The leaders were now running at a fairly steady pace, with Kerr pulling out a gap, and Dahlgren holding up Jouanny. Behind them, de Groot was holding off Kovalainen and Bremer, while Karun Chandhok (T-Sport) and Stephen Colbert (Meritus Racing) were fighting over 2nd place in the Scholarship Class. In their wake, Taylor and Courtney were slugging it out, with Courtney passing Taylor on the run out of Riches, only for Taylor to retake the place almost immediately. It took Courtney several laps to finally find a way past the Manor driver. In the meantime, John Antoniadis (Duma Racing), had gone off into the field at the exit of Riches, his green car disappearing into the maize growing there. Perhaps unfortunately, he then emerged from the field, leaving the car behind. You had to wonder how long it would take the marshals to locate the Dallara afterwards, and for that matter how many corncobs it contained when they did! It was all getting rather agricultural...All of this made no difference at all to Kerr, who was continuing serenely onwards towards the flag.
Elsewhere, there was activity in the ranks. De Groot had finally had to give ground to Kovalainen and Bremer, but he had certainly put in a strong showing, his pace increasing as he got to know the circuit, and at least he gave the Menu team something to cheer about, their other driver Rob Austin having gone out in the early stages of the race. The Carlin pair of Hosokawa and van der Merwe had swapped places, the Japanese getting the drop on the South African, and taking Antinucci with him. A little further forward, Kerr's archrival, Courtney, on the other hand, was finally done with Taylor, who also slipped back behind Carroll in the aftermath of losing out to the Carlin driver. Dahlgren was losing ground too, as first Jouanny, and then Kovalainen, forced their way past. Bremer also finally found a way past the Swede when the Sweeney car suffered a drive-shaft failure and retired from the class lead. That meant that Chandhok and Colbert were now fighting for that honour, which was probably going to make life more than a little unnerving for Courtney, who was now closing in on them very rapidly. With a mere handful of laps to go, Courtney was able to pass Colbert, overtaking Chandhok shortly afterwards to move into 6th place. All weekend, Courtney had driven with great attack and enthusiasm, indicating that here was a man who was not about to give in just because qualifying had gone badly, especially not now, when there was a championship at stake. It was probably just as well for Courtney that he was ahead of Chandhok and Colbert as the field came through Riches on the penultimate lap. Colbert decided that victory in the Scholarship Class could be his, and tried to take the lead from Chandhok. With Colbert attempting to go up the inside, contact was probably inevitable. When it came, it wiped both of them out, handing Scholarship Class glory to a somewhat surprised Carroll, who took it and the title gratefully, having done everything he needed to in order to ensure that he didn't throw it all away at the last minute. It is a pity that some of the others couldn't learn from his commendable restraint!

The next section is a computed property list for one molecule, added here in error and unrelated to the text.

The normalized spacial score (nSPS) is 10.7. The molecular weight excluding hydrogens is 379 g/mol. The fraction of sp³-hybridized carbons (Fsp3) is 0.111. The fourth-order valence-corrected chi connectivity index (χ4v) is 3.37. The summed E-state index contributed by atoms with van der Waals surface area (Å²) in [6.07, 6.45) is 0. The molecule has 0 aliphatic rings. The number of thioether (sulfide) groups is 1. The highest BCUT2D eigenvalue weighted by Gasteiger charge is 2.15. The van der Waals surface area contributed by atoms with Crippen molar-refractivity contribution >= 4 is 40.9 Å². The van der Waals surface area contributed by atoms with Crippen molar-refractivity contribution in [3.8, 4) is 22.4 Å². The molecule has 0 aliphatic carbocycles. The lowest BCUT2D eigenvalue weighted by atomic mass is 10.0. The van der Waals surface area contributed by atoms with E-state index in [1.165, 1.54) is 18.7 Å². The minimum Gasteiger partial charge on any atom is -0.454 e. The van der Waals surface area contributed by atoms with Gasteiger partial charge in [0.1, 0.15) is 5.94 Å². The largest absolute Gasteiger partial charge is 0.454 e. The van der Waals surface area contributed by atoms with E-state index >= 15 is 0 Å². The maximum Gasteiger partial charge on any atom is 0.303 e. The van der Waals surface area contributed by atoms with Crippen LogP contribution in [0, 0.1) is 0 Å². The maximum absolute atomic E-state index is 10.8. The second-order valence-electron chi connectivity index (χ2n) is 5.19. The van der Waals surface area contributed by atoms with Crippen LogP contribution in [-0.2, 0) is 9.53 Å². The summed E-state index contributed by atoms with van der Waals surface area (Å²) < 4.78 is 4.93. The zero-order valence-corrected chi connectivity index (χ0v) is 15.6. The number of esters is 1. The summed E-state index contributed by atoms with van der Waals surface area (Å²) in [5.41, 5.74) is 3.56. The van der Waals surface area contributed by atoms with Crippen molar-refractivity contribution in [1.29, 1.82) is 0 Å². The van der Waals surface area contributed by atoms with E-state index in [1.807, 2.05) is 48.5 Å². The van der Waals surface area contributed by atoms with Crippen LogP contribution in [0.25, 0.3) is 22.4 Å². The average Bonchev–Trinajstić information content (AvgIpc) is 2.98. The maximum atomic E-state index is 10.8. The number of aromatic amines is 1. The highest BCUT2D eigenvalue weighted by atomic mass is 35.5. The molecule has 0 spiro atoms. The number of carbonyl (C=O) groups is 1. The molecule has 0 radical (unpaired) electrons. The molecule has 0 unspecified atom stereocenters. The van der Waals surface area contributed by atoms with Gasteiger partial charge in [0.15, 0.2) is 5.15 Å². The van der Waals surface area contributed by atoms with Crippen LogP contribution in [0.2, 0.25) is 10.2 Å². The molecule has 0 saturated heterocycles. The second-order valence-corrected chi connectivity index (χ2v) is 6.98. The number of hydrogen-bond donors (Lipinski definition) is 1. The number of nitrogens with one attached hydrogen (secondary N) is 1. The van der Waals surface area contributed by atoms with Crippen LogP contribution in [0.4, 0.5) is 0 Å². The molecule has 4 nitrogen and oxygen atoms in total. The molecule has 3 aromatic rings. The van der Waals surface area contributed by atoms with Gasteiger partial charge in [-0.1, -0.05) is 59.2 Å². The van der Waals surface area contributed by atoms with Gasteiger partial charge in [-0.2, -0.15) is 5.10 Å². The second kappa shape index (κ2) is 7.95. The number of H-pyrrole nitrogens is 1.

And so, Kerr came home to victory, and would leave Snetterton with a 21-point lead over Courtney. Given the Australian's qualifying positions it could have been so much worse for him, if only because Kerr had failed to finish in one of the three races. There is a maximum of 84 points still up for grabs in the last two meetings of the season. Courtney and Carlin Motorsport are unlikely to make the same mistakes at Thruxton and Donington as they seemed to have done at Snetterton. On the other hand, Alan Docking Racing and Kerr are so close to the title now that they must almost be able to taste it. In the end, it could still go either way and it may come down to who has the best luck in the next four races. It has been an absorbing battle and the tension shows no sign of easing just yet.